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Celtic's Samaras not relishing Solitude's plastic pitch

17 Jul 2013 09:31:52

Celtic's Samaras not relishing Solitude's plastic pitch

Georgios Samaras is less than enthused about the prospect of playing on Solitude's plastic pitch when Celtic take on Cliftonville in the first leg of their Champions League qualifier on Wednesday night.

The Hoops striker is not a fan of artificial surfaces and does not mind saying so. However, he will have to put that antipathy to one side as the Scottish champions start their European journey which they hope will at least take them into the group stages of the competition.

"I don't like these pitches, to be honest," said the Greece international. "We played on these pitches a couple of times last year, in Helsinki and in Moscow. It is not like natural grass. It is much harder and you don't have the same balance.

"But it is part of football and you need to give 100 per cent. And if it is for only one game that's fine. But, if a couple of clubs in the SPFL had an artificial surface, then it would be a serious problem because I don't really like it."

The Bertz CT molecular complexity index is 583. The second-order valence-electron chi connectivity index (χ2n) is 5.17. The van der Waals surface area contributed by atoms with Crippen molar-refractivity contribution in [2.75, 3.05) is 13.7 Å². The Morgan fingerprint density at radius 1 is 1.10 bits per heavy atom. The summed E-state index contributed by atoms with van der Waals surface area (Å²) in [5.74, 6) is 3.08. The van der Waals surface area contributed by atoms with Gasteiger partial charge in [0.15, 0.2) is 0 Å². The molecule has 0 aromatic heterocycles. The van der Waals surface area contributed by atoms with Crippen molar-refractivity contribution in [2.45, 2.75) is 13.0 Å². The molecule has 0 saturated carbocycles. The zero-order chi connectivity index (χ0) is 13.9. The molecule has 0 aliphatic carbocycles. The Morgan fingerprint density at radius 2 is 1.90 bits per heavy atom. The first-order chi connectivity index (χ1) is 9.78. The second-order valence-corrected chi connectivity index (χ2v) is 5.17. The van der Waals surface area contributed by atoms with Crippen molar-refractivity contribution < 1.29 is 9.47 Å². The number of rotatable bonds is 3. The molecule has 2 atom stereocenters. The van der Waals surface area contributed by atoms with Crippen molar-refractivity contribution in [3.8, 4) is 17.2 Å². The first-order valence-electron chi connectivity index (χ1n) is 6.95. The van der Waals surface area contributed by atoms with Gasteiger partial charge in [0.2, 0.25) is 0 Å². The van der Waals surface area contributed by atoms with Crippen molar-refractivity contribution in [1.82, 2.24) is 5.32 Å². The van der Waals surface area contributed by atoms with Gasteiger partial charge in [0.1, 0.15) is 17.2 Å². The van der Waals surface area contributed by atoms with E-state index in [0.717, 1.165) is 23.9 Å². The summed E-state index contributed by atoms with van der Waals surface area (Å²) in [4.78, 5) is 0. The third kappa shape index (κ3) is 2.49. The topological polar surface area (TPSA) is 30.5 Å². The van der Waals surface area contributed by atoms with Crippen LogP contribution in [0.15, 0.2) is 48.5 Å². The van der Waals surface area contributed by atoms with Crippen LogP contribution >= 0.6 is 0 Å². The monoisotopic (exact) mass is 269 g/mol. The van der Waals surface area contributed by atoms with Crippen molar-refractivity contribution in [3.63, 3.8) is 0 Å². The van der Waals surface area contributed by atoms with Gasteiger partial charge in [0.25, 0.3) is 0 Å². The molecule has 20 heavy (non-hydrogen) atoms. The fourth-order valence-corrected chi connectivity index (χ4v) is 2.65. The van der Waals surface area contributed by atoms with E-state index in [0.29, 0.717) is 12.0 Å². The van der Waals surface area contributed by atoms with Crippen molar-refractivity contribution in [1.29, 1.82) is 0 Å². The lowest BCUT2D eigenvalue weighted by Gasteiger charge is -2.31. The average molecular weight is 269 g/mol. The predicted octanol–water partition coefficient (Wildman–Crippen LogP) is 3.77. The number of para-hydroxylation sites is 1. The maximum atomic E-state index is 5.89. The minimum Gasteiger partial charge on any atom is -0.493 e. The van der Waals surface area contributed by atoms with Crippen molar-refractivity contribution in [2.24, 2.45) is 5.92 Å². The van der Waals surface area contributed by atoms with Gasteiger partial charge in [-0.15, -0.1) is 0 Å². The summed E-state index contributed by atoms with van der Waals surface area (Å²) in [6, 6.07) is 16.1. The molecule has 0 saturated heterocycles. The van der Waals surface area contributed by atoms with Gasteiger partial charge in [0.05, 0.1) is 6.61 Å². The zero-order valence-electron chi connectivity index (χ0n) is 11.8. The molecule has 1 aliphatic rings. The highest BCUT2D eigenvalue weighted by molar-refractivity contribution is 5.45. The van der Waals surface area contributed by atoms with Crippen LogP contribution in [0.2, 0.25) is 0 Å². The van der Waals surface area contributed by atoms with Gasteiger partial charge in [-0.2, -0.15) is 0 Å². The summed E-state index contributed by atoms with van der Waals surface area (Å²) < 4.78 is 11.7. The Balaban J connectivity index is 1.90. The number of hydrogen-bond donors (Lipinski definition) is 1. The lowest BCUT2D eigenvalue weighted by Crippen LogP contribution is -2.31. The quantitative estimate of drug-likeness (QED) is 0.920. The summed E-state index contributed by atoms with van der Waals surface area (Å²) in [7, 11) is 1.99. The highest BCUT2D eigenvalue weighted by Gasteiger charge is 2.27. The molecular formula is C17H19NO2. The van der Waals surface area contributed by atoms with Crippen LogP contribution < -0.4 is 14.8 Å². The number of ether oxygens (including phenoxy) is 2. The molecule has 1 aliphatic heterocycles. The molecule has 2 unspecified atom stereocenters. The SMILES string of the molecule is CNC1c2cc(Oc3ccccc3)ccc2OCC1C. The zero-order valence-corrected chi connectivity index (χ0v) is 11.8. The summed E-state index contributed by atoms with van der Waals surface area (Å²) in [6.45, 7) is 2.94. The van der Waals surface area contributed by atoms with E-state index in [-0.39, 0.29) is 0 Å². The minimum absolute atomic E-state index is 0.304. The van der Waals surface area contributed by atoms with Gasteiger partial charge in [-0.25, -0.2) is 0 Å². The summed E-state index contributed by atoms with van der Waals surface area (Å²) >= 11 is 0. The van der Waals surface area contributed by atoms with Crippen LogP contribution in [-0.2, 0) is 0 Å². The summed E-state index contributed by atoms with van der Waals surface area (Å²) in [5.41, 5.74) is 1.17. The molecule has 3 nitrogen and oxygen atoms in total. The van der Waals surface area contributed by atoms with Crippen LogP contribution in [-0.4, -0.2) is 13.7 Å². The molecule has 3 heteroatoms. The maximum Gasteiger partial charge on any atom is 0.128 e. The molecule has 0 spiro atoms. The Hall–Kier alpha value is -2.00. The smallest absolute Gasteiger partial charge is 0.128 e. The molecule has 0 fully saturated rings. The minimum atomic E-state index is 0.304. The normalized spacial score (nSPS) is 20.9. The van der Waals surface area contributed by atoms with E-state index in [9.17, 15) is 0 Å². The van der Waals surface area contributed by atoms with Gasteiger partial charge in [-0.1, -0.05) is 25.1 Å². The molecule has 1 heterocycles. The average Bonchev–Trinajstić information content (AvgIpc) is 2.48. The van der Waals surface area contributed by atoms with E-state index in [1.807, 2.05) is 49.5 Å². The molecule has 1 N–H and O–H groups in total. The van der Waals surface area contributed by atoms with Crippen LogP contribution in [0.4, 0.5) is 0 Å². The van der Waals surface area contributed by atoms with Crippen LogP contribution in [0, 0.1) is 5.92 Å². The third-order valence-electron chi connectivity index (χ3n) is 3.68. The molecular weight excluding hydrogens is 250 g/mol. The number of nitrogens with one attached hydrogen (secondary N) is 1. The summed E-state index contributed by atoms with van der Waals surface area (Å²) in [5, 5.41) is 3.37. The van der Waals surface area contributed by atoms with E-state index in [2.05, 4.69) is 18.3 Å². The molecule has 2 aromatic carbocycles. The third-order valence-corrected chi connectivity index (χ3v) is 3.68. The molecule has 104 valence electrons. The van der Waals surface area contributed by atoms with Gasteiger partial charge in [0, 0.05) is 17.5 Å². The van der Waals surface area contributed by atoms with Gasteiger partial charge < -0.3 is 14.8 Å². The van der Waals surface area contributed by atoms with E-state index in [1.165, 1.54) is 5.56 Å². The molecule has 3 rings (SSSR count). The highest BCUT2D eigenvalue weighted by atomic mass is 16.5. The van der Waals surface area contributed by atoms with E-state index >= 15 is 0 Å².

Celtic lost all four of their pre-season friendlies during their tour of Germany and Austria and while Samaras is relaxed about those results, he knows the Hoops need to get it right when the competitive action starts against the part-timers from north Belfast.

"Those results don't matter, it is all about finding your fitness and sharpness again and getting ready for the games that matter," he said. "And the game that matters is tonight.

"We need to be really focused and realise that the season starts tonight. If we are not focused and we don't play 100 per cent, then the game will not be easy."

Samaras and the rest of the Celtic side could be in for a rough ride, according to Cliftonville defender Jamie McGovern.

The Hoops will be without some of their top stars such as Gary Hooper, Joe Ledley and Charlie Mulgrew through injury but are still firm favourites to see their way past the Reds.

Asked by a local journalist if there was a temptation to give Neil Lennon's men "the Irish league welcome early on to see if they fancy it," the former Glentoran full-back replied: "Of course. I would say that Cliftonville is known for the football but we can put our foot in where it hurts when it matters.


PA

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